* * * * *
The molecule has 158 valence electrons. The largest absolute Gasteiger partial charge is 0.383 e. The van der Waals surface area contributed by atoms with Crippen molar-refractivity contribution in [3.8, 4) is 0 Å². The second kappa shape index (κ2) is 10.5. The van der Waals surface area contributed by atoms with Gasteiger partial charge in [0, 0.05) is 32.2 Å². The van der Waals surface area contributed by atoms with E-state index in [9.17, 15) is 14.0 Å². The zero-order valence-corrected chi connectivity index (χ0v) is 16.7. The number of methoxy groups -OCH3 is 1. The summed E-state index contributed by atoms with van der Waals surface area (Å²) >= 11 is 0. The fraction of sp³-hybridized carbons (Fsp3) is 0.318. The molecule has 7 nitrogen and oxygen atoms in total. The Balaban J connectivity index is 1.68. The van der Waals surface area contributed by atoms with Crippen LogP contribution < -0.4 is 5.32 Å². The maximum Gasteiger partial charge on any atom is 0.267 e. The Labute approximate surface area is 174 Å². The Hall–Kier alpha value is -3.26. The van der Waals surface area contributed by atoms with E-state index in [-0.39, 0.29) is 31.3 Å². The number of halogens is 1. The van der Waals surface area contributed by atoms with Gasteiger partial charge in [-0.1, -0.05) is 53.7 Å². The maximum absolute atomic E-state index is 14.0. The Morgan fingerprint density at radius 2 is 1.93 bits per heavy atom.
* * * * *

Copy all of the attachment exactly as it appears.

The molecule has 158 valence electrons. The largest absolute Gasteiger partial charge is 0.383 e. The van der Waals surface area contributed by atoms with Crippen molar-refractivity contribution in [3.8, 4) is 0 Å². The second kappa shape index (κ2) is 10.5. The van der Waals surface area contributed by atoms with Gasteiger partial charge in [0, 0.05) is 32.2 Å². The van der Waals surface area contributed by atoms with E-state index in [9.17, 15) is 14.0 Å². The zero-order valence-corrected chi connectivity index (χ0v) is 16.7. The number of methoxy groups -OCH3 is 1. The summed E-state index contributed by atoms with van der Waals surface area (Å²) >= 11 is 0. The fraction of sp³-hybridized carbons (Fsp3) is 0.318. The molecule has 7 nitrogen and oxygen atoms in total. The Balaban J connectivity index is 1.68. The van der Waals surface area contributed by atoms with Crippen LogP contribution < -0.4 is 5.32 Å². The maximum Gasteiger partial charge on any atom is 0.267 e. The Labute approximate surface area is 174 Å². The Hall–Kier alpha value is -3.26. The van der Waals surface area contributed by atoms with E-state index in [-0.39, 0.29) is 31.3 Å². The number of halogens is 1. The van der Waals surface area contributed by atoms with Gasteiger partial charge in [-0.1, -0.05) is 53.7 Å². The maximum absolute atomic E-state index is 14.0. The Morgan fingerprint density at radius 2 is 1.93 bits per heavy atom.